Acalabrutinib Induces Durable Remission in Patients With Treatment Naïve Chronic Lymphocytic Leukemia

Treatment with the next-generation covalent Bruton tyrosine kinase (BTK) inhibitor acalabrutinib was safe and led to durable, long-term remission in a small group of patients with previously untreated chronic lymphocytic leukemia (CLL), according to a study published in Blood.

“These findings suggest that acalabrutinib represents an acceptable treatment option for patients with treatment-naïve CLL and should be further evaluated in head-to-head trials with other standard-of-care therapies in this population,” said lead author John Byrd, MD, of The Ohio State University Comprehensive Cancer Center.

Prior to the arrival of BTK inhibitors, the CLL treatment landscape had been mostly dominated by standard-of-care chemoimmunotherapy, Dr. Byrd added. In addition to ibrutinib, another BTK inhibitor, acalabrutinib, is approved for use in treatment-naïve and relapsed/refractory CLL/small lymphocytic lymphoma (SLL).

In this study, Dr. Byrd and researchers looked at the long-term safety and efficacy of acalabrutinib in 99 patients with treatment-naïve CLL/SLL who participated in the phase I/II ACE-CL-001 trial.

To be eligible for enrollment, patients were required to have either declined, or had comorbidities that prevented the initiation of, chemoimmunotherapy. The investigators evaluated patients at the screening phase, weekly (first month), biweekly (second month), monthly for four months, and every three months thereafter. Each evaluation included an assessment of medical history, physical examinations, and toxicities. The median age of the study participants was 64 years. Nearly half of patients (47%) had high-risk disease. The medium treatment duration in the 37 patients who initially received acalabrutinib 200 mg was 13.7 months.

“Acalabrutinib represents an acceptable treatment option for patients with treatment-naïve CLL and should be further evaluated in head-to-head trials.”

—John Byrd, MD

Approximately 62% of patients were immunoglobulin heavy chain variable region (IGHV)-unmutated, and 18% of patients tested positive for TP53 aberrations.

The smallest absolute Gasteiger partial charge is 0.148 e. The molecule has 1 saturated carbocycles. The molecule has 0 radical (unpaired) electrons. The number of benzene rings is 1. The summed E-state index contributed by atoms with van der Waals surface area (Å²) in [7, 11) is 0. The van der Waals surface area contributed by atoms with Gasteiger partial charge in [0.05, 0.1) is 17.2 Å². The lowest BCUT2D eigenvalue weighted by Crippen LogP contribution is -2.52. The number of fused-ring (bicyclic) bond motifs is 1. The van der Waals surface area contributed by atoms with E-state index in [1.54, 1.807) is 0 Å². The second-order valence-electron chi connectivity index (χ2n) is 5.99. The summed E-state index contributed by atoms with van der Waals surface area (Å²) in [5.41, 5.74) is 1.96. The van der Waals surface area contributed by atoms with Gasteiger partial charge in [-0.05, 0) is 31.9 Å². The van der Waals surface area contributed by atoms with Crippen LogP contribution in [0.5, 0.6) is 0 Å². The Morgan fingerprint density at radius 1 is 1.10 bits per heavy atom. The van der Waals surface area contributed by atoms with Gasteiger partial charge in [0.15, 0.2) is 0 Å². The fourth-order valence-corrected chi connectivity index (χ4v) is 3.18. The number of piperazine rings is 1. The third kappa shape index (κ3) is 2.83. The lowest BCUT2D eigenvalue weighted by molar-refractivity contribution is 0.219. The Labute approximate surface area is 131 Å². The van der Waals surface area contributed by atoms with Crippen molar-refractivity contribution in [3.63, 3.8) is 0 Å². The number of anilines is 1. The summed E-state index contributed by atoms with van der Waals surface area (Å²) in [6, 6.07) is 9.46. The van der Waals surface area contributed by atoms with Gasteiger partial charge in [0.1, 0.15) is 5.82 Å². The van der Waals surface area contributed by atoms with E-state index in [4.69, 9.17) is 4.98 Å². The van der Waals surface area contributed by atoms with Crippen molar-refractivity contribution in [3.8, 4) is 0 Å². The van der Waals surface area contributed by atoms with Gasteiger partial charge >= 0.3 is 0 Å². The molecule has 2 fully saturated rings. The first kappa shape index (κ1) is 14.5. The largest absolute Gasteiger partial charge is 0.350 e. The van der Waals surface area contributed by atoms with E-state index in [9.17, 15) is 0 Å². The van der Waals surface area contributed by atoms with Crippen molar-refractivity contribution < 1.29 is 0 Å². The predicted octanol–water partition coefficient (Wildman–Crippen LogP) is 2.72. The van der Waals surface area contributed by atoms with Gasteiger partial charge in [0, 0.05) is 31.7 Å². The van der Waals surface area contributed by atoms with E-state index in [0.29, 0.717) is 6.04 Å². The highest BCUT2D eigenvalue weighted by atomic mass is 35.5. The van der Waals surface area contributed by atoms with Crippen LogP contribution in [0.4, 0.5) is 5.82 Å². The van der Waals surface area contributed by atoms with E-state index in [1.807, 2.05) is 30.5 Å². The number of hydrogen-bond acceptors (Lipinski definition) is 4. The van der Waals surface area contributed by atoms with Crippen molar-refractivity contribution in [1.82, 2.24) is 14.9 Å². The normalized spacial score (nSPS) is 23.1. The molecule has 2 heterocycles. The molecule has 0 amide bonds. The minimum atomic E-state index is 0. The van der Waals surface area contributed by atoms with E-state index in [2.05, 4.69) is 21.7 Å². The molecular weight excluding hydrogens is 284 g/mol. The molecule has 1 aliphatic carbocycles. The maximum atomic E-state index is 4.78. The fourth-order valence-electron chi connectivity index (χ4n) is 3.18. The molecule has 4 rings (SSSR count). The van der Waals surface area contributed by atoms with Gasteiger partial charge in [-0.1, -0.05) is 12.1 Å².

After a median follow-up of 53 months, 85 patients remained on treatment. A total of 14 patients had discontinued therapy, most commonly because of adverse events (AEs; n=6) and second primary cancers (n=4).

All patients eventually transitioned to twice-daily acalabrutinib 100 mg following observed improvements in trough BTK occupancy with twice-daily dosing. The median BTK occupancy of 97% to 99% was found during twice-daily dosing at steady-state on days eight and 28 at trough. This was considered better than that observed using 200 mg once-daily dosing (100 mg twice daily vs. 200 mg once daily: trough day eight [p=0.0034] and day 28 [p=0.0003]).

The overall response rate to acalabrutinib was 97%, which included a partial response rate of 90% and a complete response rate of 7%. At four years, the estimated progression-free survival (PFS) and event-free survival (EFS) were 96% and 90%, respectively. While median duration of response (DOR) was not reached during the study, the estimated 48-month DOR was 97%.

In patients with del17p and/or mutated TP53 (n=12), the estimated 48-month PFS was 82% and the estimated 48-month EFS was 75%. Among patients with complex karyotype (n=12), the respective estimated 48-month PFS and EFS rates were 91% and 83%.

Up to 38% of patients experienced a serious AE. Events that necessitated treatment discontinuation in 6% of patients included second primary cancers (n=4) and infection (n=2). Grade ≥3 AEs of special interest included infection (15%), hypertension (11%), bleeding events (3%), and atrial fibrillation (2%).

Two patients died during the study. One death was a result of multiple organ dysfunction in the context of pneumonia and grade 4 sepsis. The other patient experienced cardiac failure during an ongoing lung infection and atrial fibrillation.

This trial is limited by its inclusion of patients predominantly treated at academic centers in the U.S., which may limit the generalizability of the results across larger patient groups treated in other health care systems.

Study authors report relationships with Acerta Pharma, which sponsored this trial.


Byrd JC, Woyach JA, Furman RR, et al. Acalabrutinib in treatment-naïve chronic lymphocytic leukemia [published online ahead of print, 2021 Mar 30]. Blood. doi: 10.1182/blood.2020009617.